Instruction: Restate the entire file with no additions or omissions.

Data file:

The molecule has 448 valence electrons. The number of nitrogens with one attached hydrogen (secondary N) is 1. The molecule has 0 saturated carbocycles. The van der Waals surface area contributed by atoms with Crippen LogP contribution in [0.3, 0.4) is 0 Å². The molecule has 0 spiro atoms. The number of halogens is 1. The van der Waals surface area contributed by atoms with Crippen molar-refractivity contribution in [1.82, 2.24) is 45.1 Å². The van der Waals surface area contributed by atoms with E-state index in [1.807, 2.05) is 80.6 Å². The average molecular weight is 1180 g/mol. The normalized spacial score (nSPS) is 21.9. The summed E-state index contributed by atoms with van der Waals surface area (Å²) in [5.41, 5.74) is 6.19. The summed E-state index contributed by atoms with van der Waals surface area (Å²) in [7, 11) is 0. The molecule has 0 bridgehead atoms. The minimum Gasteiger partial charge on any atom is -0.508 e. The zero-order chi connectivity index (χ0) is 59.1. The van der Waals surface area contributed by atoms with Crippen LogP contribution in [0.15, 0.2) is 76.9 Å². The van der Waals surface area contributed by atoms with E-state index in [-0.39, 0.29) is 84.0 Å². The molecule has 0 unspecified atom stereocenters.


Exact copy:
The molecule has 448 valence electrons. The number of nitrogens with one attached hydrogen (secondary N) is 1. The molecule has 0 saturated carbocycles. The van der Waals surface area contributed by atoms with Crippen LogP contribution in [0.3, 0.4) is 0 Å². The molecule has 0 spiro atoms. The number of halogens is 1. The van der Waals surface area contributed by atoms with Crippen molar-refractivity contribution in [1.82, 2.24) is 45.1 Å². The van der Waals surface area contributed by atoms with E-state index in [1.807, 2.05) is 80.6 Å². The average molecular weight is 1180 g/mol. The normalized spacial score (nSPS) is 21.9. The summed E-state index contributed by atoms with van der Waals surface area (Å²) in [5.41, 5.74) is 6.19. The summed E-state index contributed by atoms with van der Waals surface area (Å²) in [7, 11) is 0. The molecule has 0 bridgehead atoms. The minimum Gasteiger partial charge on any atom is -0.508 e. The zero-order chi connectivity index (χ0) is 59.1. The van der Waals surface area contributed by atoms with Crippen LogP contribution in [0.15, 0.2) is 76.9 Å². The van der Waals surface area contributed by atoms with E-state index in [-0.39, 0.29) is 84.0 Å². The molecule has 0 unspecified atom stereocenters.